Sunday, September 18, 2016
The Tenth Planet
The Tenth Planet is the final story of the William Hartnell era. He is, from this point onwards, not The Doctor but the First Doctor. It is also the first story to feature the Cybermen and - arguably - the first proper 'base under siege' story, which is about to become something of a Doctor Who staple.
Let's begin with the Cybermen. Here in their earliest incarnation, they are a little lumbering. They're World War One tanks to the later World War Two tank Cybermen. They carry their weapons and they have still human hands, which is a creepy and effective touch that lets us know before we are told, that the Cybermen were once like us. They have weird sing-song electronic voices, which are delivered not by the actors playing the Cybermen but by Roy Skelton and Peter Hawkins. They actually sound very much like early voice synthesisers (and I had an Intellivision - Google it young people - that had such a synthesiser for the rather brilliant B-17 Bomber game. It didn't sound dissimilar to these voices, except with an American accent.) They're an effective new monster. The problem with the Cybermen will be that the television series can (almost) never make them as terrifying as the idea of them should be. I'm not the first person to say this but it is Star Trek: The Next Generation that does the Cybermen most effectively and it calls them The Borg.*
The other enemy the Doctor faces in this story is General Cutler played in fine shouty form by Robert Beatty. General Cutler is in charge of the Snowcap base and is clearly a man on the edge of a nervous breakdown. Indeed, there's a line from Good Morning Vietnam** that might apply but this is a family blog. Sort of. General Cutler is going to be the first in a long line of highly strung men who are psychologically incapable of running a bath let alone having authority over men with guns. Or ridiculous bombs. It doesn't help that Snowcap base is trying to save Cutler's son who has been sent on a suicide mission. Cutler goes so far off the deep end his death at the hands of the Cybermen feels like a rescue.
The rest of the cast do a fine job of being staunch and serious. It's supposed to be set in 1986 so it has an unusually international cast. Beatty is Canadian, John Brandon is an American playing an American Sargeant, Steve Plytas - a face familiar from British TV in the 60s & 70s - plays Wigner. Plytas himself was Greek but Wigner is non-specifically European (but based in Geneva), Alan White (Australian) and Earl Cameron (Bermudan) play the ill-fated occupants of Zeus IV and Wigner's office staff includes a gentleman in African dress (but who never gets to speak.) It makes for a nice change.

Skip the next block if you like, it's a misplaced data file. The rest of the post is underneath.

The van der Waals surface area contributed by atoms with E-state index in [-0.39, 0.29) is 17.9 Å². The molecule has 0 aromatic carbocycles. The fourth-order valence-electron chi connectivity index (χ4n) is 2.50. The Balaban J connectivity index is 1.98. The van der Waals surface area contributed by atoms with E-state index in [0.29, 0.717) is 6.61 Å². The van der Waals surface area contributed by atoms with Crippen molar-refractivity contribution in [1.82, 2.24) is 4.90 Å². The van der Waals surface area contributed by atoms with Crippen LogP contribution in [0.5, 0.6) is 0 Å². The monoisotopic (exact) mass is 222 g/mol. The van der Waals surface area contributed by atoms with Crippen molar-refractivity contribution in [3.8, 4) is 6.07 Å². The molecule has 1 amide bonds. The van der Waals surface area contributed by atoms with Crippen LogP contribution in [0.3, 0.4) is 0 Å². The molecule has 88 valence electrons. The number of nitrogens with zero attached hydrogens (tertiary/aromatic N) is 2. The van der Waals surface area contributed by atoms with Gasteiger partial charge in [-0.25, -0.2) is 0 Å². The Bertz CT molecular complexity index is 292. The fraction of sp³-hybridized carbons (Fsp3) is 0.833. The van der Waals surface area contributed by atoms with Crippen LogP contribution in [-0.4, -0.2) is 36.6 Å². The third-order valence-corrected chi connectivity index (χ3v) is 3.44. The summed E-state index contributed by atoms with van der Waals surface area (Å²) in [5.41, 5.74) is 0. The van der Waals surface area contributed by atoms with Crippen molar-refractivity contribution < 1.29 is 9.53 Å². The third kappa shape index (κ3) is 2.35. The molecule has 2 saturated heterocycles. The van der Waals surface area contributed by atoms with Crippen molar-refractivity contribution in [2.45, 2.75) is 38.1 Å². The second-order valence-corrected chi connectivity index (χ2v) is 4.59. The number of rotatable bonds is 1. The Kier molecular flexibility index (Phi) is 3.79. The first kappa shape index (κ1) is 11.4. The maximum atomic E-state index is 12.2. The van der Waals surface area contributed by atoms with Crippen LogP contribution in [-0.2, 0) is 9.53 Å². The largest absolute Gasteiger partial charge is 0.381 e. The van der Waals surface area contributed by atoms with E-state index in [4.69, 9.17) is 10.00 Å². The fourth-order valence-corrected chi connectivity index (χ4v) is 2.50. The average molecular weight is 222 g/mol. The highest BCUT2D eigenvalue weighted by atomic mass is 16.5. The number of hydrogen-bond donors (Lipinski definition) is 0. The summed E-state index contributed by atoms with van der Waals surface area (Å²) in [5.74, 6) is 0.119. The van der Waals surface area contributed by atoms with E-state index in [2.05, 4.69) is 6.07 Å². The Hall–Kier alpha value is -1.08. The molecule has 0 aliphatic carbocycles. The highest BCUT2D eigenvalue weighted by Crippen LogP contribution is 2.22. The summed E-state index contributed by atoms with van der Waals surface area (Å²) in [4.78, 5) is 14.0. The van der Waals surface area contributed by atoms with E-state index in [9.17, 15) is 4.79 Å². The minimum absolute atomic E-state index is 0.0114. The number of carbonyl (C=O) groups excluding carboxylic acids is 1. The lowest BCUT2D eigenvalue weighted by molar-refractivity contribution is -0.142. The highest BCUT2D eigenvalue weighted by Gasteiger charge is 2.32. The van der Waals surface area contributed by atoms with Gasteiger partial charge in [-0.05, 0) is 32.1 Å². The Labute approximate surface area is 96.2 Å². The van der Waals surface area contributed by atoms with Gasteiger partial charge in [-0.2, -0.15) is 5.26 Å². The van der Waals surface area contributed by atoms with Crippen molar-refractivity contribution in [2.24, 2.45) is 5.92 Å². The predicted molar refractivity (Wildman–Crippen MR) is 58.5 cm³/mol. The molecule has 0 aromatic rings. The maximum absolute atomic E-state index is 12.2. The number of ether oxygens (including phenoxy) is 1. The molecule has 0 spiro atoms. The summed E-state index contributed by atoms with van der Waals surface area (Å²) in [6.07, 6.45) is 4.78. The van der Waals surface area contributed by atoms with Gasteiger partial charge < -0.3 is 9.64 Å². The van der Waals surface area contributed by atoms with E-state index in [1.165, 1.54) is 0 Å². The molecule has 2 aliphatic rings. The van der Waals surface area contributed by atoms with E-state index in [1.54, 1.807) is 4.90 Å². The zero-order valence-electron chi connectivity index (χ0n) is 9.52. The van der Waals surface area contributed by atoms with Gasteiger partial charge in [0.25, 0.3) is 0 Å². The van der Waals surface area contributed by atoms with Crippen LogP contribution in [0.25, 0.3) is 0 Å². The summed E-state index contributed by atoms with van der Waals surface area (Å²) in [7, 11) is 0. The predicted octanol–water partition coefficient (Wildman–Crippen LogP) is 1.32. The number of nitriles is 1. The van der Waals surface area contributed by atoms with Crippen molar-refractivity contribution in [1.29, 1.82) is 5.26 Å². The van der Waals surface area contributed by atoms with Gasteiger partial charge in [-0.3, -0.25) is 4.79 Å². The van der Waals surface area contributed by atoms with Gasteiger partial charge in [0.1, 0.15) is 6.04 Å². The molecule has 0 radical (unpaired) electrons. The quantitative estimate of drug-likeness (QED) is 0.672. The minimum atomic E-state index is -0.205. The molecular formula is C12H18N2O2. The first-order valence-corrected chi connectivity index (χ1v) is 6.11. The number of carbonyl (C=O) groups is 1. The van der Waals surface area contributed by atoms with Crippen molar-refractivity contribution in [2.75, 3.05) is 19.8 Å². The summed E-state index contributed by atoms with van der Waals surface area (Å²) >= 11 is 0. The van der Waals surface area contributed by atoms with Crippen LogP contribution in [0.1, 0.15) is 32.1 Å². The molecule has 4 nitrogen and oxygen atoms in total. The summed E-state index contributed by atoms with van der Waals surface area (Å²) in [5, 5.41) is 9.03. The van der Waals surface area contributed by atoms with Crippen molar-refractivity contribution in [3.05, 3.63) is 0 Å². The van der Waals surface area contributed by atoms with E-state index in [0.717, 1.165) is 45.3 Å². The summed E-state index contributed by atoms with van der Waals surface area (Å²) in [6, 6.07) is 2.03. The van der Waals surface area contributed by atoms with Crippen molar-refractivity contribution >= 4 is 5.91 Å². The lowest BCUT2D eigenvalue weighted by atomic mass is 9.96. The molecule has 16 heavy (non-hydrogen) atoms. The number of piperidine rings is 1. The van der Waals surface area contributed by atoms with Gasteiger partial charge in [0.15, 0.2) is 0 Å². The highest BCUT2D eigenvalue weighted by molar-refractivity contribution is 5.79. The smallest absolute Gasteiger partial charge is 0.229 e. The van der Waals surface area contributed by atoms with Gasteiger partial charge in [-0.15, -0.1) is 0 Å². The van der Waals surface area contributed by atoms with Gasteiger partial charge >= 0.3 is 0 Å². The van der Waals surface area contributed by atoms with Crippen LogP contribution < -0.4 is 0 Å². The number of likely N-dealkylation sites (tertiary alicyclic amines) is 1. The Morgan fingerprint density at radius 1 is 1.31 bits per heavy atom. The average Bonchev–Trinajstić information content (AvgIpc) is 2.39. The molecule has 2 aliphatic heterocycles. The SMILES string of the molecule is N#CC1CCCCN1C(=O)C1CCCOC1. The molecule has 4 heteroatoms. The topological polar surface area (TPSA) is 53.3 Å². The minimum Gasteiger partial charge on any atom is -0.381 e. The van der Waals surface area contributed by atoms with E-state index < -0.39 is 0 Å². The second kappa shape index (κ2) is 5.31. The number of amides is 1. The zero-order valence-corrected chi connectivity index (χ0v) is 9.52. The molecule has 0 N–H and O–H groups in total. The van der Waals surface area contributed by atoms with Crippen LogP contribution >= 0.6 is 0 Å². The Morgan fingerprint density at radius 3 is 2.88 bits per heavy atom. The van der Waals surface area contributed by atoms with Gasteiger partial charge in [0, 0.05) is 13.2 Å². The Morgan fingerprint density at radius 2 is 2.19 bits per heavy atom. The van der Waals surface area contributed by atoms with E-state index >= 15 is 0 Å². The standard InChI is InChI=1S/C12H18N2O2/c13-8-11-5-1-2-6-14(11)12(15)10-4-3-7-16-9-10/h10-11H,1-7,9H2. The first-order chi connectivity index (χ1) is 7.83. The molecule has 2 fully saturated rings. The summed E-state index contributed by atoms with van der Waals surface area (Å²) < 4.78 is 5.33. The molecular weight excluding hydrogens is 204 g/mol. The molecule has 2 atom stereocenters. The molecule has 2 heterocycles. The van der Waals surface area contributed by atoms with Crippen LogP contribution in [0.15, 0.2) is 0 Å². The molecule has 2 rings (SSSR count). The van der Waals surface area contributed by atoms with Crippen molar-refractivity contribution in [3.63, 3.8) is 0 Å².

Then English actors fill up the rest of the cast. David Dodimead does a fine job as Barclay, the scientist with doubts about Cutler's decision making whilst Dudley Jones brings a certain amount of reality to the rather cynical and pathetic Dyson. There's only one really dud performance and that's Shane Shelton's Tito.
Michael Craze and Anneke Wills do a fine job too. Polly's courage when facing up to both General Cutler and the Cybermen is exemplary and Ben's pained response to killing a Cyberman is really well-played. However, Polly's courage is stretched to breaking point towards the end. They're a good pair, Ben and Polly.
This though is Hartnell's final story and I have come to praise Hartnell not bury him. He's excellent throughout this story - even though he was absent in Part Three due to illness. I said that The Smugglers was - possibly - the moment the Doctor becomes the Doctor that we know and love but here he is THE DOCTOR. He tries to warn Cutler what is coming and is ignored. He stands his ground and in the final episode he is simply brilliant. I'm going to say more about The First Doctor in another blogpost, which will be coming soon. What I will say here is that Hartnell is a far better Doctor than some people - who think only of Billy-fluffs etc - give him credit for. He's also carving out a part for the first time that others will pick up and run with. It's a part though that no one else has done. He isn't playing the First Doctor is William Hartnell he is just playing The Doctor. There are no others and by the end of his time in the part we have perhaps reached the point at which another actor can pick up and run with the part, taking it in new directions, without breaking it.
I should say that the story itself is mainly pretty good. It's tense, especially the end of Part 3. It's violent - for example, Cutler's attack on Ben - and it is packed full of edgy people on the verge of losing it. People are scared in this story too, which I like. Not everyone wants to be a hero and not everyone can be.
It's a fine ending to the Hartnell years and sews seeds for what is to come. We take regeneration for granted now. After all, there are twelve Doctors now but back in 1966 it must have been something of a shock. Particularly as Part Four ends with the new Doctor's face but not a word. We don't know what's happened but the Doctor has changed and the TARDIS had something of a spasm whilst it was happening. It certainly makes us want to see what happens next. Who is this new man and what's he going to be like?
Let's leave the last word to the Doctor himself:
"It's far from being all over."
*Big Finish, on the other hand, make exceptional Cybermen stories. You should give them a listen. Starting with Spare Parts.
**It is here should you wish to look